Marta is one player who has thrived, burnishing her reputation as the finest footballer ever to grace the women's game. The Brazilian has used her speed, balance and vice-like control to eviscerate defenses. Just 5-foot-4, she benefits from a low center of gravity and the occasional use of a crafty elbow to muscle bigger defenders off the ball. Her team, which faces the U.S. on Sunday, appears to be officially known as Marta's Brazil™.

After blasting a blistering 12 goals in 13 games, the five-time FIFA World Player of The Year is fast closing in on Birgit Prinz's all-time Women's World Cup scoring record of 14. Marta's prolific scoring suggests all girls in the U.S. should learn to master the game using crumpled up plastic bags in place of a real ball, as the Brazilian was reputed to have done in the wastelands of Dois Riachos.

Birgit Prinz
Alex Grimm/Getty ImagesGermany's Birgit Prinz has been reduced to the role of spectator, skulking on the bench.

4. Big guns firing blanks

Wambach was not the only superstar with leaden boots. Colombian starlet Yoreli Rincon, Sweden's heralded Lotta Schelin and England's Kelly Smith all failed to find the back of the net. The Three Lionesses' playmaker reacted to an early substitution with the ultimate sign of frustration -- chucking her scrunchie against the English bench.

But it has been the uncharacteristically sluggish play of Germany's Prinz that has dominated the headlines. Influential daily "Frankfurter Allgemeine" featured a photograph of the gifted striker on its cover beneath the damning statement, "Vom Symbol Zum Problem" (From team symbol to problem). The tournament's all-time leading scorer has been reduced to the role of spectator, skulking on the bench like a teacher's pet bewildered and ashamed to find herself stuck in the corner. It remains to be seen if she will start again.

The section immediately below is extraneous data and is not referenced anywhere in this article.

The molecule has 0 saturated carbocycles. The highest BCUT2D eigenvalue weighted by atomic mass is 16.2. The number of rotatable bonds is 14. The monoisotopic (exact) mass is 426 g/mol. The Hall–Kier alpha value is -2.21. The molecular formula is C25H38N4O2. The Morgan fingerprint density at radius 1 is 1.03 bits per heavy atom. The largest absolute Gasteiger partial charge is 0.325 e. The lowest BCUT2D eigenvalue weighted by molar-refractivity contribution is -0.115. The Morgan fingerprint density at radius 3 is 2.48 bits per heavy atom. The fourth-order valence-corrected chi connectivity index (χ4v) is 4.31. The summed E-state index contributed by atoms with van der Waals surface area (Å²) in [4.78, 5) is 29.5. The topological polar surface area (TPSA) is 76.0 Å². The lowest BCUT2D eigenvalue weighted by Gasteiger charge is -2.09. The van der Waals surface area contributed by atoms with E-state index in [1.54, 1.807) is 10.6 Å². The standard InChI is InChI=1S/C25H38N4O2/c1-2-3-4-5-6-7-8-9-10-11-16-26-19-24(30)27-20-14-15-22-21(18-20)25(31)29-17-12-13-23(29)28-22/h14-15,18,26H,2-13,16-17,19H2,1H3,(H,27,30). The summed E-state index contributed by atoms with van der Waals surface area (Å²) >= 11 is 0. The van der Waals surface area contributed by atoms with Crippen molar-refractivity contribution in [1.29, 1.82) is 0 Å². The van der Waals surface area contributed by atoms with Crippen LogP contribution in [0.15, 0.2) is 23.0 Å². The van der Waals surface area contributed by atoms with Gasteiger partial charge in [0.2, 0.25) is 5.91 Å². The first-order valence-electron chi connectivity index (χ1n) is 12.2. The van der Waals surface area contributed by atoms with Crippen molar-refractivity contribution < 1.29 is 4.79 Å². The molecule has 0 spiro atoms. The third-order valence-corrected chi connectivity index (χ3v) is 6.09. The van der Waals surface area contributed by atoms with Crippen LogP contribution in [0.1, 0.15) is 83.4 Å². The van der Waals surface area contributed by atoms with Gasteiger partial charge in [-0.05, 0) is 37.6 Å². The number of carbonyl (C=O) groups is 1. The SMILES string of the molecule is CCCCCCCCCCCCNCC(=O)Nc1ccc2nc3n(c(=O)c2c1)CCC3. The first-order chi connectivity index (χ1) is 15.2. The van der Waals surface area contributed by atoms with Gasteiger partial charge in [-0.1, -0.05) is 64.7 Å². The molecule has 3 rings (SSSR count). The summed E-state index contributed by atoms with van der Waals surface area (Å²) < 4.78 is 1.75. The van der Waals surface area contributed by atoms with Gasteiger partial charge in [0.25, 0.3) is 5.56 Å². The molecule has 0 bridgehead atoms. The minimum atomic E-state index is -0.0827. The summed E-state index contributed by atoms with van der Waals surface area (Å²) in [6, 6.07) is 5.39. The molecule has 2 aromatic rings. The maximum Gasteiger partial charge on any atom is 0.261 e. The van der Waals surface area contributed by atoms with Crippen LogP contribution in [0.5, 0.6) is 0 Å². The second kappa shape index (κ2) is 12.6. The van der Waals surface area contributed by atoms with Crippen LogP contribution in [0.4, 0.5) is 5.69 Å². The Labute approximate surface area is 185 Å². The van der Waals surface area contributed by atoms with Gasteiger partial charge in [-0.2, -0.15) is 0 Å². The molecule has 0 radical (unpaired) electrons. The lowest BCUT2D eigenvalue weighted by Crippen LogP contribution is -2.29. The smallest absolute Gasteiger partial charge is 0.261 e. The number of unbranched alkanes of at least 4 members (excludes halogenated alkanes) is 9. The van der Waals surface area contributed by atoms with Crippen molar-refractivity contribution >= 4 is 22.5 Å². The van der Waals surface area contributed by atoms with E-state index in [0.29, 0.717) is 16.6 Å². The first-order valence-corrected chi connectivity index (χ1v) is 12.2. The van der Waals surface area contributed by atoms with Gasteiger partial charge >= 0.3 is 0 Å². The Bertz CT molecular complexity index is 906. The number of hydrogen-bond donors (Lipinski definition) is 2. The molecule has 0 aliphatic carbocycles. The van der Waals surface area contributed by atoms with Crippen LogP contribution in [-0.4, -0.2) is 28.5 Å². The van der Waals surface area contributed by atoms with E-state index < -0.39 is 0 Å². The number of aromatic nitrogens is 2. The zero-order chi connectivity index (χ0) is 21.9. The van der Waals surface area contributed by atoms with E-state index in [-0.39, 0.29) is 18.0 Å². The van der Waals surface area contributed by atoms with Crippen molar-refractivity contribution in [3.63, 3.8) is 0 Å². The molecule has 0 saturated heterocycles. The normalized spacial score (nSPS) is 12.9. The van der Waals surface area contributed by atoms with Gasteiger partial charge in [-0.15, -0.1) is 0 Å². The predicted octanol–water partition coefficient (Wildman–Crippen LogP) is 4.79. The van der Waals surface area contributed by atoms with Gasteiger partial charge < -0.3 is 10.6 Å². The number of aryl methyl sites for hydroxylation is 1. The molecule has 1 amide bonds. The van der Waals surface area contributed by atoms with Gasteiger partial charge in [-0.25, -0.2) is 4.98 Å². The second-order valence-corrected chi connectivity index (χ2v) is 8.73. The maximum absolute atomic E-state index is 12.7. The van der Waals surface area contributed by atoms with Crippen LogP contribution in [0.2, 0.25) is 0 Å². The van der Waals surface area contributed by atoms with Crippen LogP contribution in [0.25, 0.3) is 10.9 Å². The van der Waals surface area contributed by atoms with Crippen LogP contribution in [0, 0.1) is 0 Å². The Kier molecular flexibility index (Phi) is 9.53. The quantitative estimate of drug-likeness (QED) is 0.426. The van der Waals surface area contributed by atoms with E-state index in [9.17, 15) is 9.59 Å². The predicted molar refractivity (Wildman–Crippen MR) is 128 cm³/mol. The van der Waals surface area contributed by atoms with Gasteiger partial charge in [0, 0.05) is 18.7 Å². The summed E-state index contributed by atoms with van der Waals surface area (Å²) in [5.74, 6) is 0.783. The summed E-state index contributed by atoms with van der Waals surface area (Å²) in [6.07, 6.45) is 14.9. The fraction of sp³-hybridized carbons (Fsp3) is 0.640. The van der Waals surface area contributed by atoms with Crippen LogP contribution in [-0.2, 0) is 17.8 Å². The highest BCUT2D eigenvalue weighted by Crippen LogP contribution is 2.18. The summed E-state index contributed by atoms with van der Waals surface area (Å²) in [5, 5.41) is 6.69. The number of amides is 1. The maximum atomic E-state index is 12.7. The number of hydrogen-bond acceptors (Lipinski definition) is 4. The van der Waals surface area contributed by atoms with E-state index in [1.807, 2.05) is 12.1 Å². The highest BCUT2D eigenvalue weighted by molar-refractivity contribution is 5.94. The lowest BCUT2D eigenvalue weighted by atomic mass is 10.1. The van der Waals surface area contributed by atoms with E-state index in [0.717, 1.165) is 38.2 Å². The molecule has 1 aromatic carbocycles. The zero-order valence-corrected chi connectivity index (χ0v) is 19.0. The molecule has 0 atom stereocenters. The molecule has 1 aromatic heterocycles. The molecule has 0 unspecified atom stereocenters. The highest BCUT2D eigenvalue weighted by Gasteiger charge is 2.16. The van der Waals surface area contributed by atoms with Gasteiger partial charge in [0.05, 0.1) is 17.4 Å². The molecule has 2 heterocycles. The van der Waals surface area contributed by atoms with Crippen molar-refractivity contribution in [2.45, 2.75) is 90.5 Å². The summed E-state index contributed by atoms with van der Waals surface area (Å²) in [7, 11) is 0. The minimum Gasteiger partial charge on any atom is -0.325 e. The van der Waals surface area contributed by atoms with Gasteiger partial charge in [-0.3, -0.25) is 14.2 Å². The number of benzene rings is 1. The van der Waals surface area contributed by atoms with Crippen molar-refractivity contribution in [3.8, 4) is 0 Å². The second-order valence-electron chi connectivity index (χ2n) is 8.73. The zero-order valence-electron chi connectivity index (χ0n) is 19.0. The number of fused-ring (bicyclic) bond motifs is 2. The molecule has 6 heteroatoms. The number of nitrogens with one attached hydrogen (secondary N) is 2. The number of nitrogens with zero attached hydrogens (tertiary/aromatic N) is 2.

5. Women don't flop

Along with her nimble-limbed athleticism, Marta has unveiled a less attractive side to her game: The tendency to play-act and feign injury, a skill ripped straight from the men's realm which has threatened to turn her into a wrestling heel in the eyes of boisterous German crowds. Her behavior has been all the more visible as the tournament has been blessedly free of such gamesmanship.

A well-timed scientific study by German sports scientist Martin Lames explored the phenomenon and revealed that after every foul, attention craving men writhe around on the field in agony an average of 30 seconds longer than their female peers. There you have it: Scientific proof that men are the sport's drama queens.

6. The three-peat looks worth a flutter

All of the favorites have obvious weaknesses. The Americans are uncoordinated, the Brazilians positionally avant garde and the Germans appear defensively vulnerable on set pieces. But in the opening round, defending champion Germany displayed the most ambitious tactics and the ability to pull them off. Its first touch seems defter, its organization tighter and its defense more physically gifted.